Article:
One of the ironies of Ben Bernanke’s tenure is that he set out with a goal to improve Fed communication while in office. Immediately after his first meeting as chairman in March 2006, Bernanke set up a subcommittee tasked with facilitating debate around communication issues—including inflation targeting, post-meeting statements and minutes and public speeches by individual Fed officials.
As Bernanke prepares to step down, the view among most observers is that Fed communication is in disarray. Just a few weeks ago the vast majority of investors expected the FOMC to announce at its meeting that it would begin slowing the pace of QE. Now the consensus has swung to a March/April timeframe for tapering despite little substantive news on the economy. This is a sure sign that something has gone wrong with official communication about policy.
Fortunately, heightened uncertainty around quantitative easing (QE) is mostly a short run problem. Fed officials have offered few specifics about what signals would lead them to begin the tapering process. The one data point mentioned publically—a 7% threshold for the unemployment rate—was discarded by Bernanke at the September FOMC meeting press conference. At this point the tapering decision looks entirely discretionary to us, and we have very low confidence about the exact timeline. We see roughly flat odds of 20% for tapering at each of the next four meetings—December, January, March and April—and an additional 20% chance that the current QE pace continues beyond that.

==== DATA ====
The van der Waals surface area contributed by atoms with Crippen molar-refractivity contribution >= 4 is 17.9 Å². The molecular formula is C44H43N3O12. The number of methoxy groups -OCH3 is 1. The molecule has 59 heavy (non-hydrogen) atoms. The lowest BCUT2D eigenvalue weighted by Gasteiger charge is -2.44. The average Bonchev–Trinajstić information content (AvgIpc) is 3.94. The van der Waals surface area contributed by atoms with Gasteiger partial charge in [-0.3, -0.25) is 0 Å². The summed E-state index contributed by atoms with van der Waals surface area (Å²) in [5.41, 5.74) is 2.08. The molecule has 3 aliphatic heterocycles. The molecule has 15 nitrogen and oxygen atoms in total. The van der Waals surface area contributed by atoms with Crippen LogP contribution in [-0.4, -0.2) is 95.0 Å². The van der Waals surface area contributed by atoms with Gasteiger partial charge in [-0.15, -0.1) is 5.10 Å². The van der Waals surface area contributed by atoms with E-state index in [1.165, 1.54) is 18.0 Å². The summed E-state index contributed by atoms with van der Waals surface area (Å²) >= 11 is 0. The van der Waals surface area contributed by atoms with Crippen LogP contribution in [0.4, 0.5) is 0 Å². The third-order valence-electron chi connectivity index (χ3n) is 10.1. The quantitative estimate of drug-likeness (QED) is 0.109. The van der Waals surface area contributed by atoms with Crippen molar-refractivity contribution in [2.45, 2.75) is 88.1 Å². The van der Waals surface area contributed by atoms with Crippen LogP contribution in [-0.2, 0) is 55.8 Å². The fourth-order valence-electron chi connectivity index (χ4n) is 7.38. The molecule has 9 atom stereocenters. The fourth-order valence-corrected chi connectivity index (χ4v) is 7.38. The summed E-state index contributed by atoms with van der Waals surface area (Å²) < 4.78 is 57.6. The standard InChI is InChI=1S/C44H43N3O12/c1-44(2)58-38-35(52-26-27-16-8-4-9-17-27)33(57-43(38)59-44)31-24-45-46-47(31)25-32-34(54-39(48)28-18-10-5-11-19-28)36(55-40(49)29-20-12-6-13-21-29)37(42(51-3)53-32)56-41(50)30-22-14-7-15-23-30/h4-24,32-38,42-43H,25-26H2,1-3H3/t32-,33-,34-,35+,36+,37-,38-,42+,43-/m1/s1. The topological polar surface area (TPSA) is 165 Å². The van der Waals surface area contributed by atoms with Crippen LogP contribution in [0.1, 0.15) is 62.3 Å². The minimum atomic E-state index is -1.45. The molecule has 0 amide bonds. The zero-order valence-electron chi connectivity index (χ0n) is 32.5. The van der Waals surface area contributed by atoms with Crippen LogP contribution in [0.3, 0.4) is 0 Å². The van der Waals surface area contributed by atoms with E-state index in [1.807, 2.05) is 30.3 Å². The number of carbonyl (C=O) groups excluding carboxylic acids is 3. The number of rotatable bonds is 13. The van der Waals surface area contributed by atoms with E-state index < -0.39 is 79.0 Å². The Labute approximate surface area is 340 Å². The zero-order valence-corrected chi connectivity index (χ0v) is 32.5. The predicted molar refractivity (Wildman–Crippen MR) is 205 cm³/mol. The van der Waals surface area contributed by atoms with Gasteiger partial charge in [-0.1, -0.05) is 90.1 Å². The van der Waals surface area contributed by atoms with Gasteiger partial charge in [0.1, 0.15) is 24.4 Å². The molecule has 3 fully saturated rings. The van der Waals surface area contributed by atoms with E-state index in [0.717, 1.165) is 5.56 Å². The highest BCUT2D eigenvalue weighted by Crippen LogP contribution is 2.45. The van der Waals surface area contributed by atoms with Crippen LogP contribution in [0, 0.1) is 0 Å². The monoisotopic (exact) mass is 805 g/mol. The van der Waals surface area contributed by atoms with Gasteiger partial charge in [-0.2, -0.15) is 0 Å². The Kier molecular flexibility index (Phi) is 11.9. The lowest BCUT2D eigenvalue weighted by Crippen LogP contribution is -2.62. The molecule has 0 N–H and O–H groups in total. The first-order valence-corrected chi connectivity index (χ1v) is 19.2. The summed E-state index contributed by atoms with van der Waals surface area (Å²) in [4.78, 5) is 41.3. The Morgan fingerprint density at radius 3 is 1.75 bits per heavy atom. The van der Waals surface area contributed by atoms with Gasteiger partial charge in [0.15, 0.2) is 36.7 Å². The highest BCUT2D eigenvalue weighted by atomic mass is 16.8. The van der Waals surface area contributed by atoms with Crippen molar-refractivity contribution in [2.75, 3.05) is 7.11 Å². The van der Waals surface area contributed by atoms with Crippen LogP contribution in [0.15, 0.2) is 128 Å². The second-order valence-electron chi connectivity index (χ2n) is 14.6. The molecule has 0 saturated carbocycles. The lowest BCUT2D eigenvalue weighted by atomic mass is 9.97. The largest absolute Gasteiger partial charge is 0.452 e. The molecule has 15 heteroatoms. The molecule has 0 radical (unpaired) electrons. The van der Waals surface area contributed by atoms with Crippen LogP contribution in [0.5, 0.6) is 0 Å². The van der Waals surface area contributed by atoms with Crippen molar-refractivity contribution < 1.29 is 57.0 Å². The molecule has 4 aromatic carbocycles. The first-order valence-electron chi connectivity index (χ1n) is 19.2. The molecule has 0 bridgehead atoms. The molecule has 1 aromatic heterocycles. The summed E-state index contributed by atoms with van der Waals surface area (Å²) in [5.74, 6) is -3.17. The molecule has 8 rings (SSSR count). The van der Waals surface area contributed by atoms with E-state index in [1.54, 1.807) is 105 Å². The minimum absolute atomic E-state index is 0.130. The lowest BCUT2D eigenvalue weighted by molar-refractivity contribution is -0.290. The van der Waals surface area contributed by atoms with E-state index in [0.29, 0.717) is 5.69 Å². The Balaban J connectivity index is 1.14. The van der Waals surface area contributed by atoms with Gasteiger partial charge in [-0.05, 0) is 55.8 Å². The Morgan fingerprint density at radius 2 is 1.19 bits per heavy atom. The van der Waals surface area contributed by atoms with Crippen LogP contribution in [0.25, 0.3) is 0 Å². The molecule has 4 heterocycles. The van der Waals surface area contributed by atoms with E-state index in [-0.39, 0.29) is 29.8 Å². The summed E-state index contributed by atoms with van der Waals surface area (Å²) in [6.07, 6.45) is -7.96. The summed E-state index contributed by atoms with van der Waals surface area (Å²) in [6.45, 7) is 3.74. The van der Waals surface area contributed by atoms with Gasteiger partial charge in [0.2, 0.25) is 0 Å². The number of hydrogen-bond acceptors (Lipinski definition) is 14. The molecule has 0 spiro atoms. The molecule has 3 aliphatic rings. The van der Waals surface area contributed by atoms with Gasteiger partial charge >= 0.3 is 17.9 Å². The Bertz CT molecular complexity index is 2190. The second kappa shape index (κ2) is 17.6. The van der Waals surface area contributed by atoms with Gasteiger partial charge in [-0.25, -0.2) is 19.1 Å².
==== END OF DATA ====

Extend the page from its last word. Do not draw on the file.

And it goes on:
We have more conviction about where Fed policy is headed over the next 6-12 months. The initial talk of tapering this summer started for two specific reasons: (1) the economy has made progress toward achieving the Fed’s goals, and (2) several years of balance sheet expansion caused policymakers to begin asking questions about QE’s costs, risks and efficacy. Although the timing is uncertain, these same two factors should lead to a pullback in QE in the not-too-distant future.
First, Fed officials are unlikely to ignore the drop in the unemployment rate entirely. Although they have emphasized that other labor market indicators are important as well, the unemployment rate still plays a prominent role in debates about U.S. monetary policy. As Yellen herself noted in a speech earlier this year: “Federal Reserve research concludes that the unemployment rate is probably the best single indicator of current labor market conditions. In addition, it is a good predictor of future labor market developments.” (March 4, 2013). Both the current guidance for the funds rate and the Fed’s formal
statement on long-run goals and objectives are written in terms of the unemployment rate. Many of the monetary policy models used at the Fed and in academia are also centered on the jobless rate. It will be tough for current policymakers to shake off this institutional legacy.
Second, if growth fails to accelerate, even strong supporters of QE might begin to question its efficacy (see our earlier comment on this point). In our view, there are practical and political limits to the size of the Fed’s balance sheet, and these might start to bind if the program is running at $85 billion per month through the middle of 2014.
Long-term interest rates have retraced a significant part of their increase to early September—approximately 50 basis points for the 10-year Treasury. At current levels yields are now below our rough estimates of fair value. Given current views in the market about the economy and Fed, we think investors could be surprised by how quickly QE tapering talk returns. We have therefore turned modestly more cautious about interest rate risk in our portfolios.
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